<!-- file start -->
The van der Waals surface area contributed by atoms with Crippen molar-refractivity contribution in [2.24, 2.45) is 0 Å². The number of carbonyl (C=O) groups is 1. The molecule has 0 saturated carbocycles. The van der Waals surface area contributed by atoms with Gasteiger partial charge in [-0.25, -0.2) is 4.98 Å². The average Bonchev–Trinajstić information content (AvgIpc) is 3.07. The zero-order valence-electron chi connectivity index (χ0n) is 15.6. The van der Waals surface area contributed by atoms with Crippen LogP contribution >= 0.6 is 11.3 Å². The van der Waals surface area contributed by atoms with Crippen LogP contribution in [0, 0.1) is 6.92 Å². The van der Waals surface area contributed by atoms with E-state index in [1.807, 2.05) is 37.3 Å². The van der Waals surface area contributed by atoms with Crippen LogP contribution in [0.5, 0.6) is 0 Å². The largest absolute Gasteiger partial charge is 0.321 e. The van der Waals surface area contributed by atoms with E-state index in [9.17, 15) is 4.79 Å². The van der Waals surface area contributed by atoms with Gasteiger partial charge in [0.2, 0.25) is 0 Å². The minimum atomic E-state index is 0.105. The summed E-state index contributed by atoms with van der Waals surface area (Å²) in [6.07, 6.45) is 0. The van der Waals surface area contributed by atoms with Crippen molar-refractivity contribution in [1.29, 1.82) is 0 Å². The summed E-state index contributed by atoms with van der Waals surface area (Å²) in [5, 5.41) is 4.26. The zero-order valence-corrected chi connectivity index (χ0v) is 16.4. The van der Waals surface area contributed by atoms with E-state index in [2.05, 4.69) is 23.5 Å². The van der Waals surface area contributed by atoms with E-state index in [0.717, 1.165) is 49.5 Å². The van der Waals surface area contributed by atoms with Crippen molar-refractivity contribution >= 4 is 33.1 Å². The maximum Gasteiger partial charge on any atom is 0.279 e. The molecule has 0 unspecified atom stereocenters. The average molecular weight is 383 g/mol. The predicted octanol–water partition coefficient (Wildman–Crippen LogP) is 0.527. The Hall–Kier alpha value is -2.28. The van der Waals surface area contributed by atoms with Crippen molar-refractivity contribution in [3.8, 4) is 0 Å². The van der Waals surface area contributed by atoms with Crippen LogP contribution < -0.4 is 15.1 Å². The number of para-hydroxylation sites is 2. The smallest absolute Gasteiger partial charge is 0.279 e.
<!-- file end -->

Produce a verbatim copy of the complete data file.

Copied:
The van der Waals surface area contributed by atoms with Crippen molar-refractivity contribution in [2.24, 2.45) is 0 Å². The number of carbonyl (C=O) groups is 1. The molecule has 0 saturated carbocycles. The van der Waals surface area contributed by atoms with Gasteiger partial charge in [-0.25, -0.2) is 4.98 Å². The average Bonchev–Trinajstić information content (AvgIpc) is 3.07. The zero-order valence-electron chi connectivity index (χ0n) is 15.6. The van der Waals surface area contributed by atoms with Crippen LogP contribution >= 0.6 is 11.3 Å². The van der Waals surface area contributed by atoms with Crippen LogP contribution in [0, 0.1) is 6.92 Å². The van der Waals surface area contributed by atoms with E-state index in [1.807, 2.05) is 37.3 Å². The van der Waals surface area contributed by atoms with Crippen LogP contribution in [0.5, 0.6) is 0 Å². The largest absolute Gasteiger partial charge is 0.321 e. The van der Waals surface area contributed by atoms with E-state index in [9.17, 15) is 4.79 Å². The van der Waals surface area contributed by atoms with Gasteiger partial charge in [0.2, 0.25) is 0 Å². The minimum atomic E-state index is 0.105. The summed E-state index contributed by atoms with van der Waals surface area (Å²) in [6.07, 6.45) is 0. The van der Waals surface area contributed by atoms with Crippen molar-refractivity contribution in [1.29, 1.82) is 0 Å². The summed E-state index contributed by atoms with van der Waals surface area (Å²) in [5, 5.41) is 4.26. The zero-order valence-corrected chi connectivity index (χ0v) is 16.4. The van der Waals surface area contributed by atoms with E-state index in [2.05, 4.69) is 23.5 Å². The van der Waals surface area contributed by atoms with E-state index in [0.717, 1.165) is 49.5 Å². The van der Waals surface area contributed by atoms with Crippen molar-refractivity contribution >= 4 is 33.1 Å². The maximum Gasteiger partial charge on any atom is 0.279 e. The molecule has 0 unspecified atom stereocenters. The average molecular weight is 383 g/mol. The predicted octanol–water partition coefficient (Wildman–Crippen LogP) is 0.527. The Hall–Kier alpha value is -2.28. The van der Waals surface area contributed by atoms with Crippen molar-refractivity contribution in [3.8, 4) is 0 Å². The van der Waals surface area contributed by atoms with Crippen LogP contribution < -0.4 is 15.1 Å². The number of para-hydroxylation sites is 2. The smallest absolute Gasteiger partial charge is 0.279 e.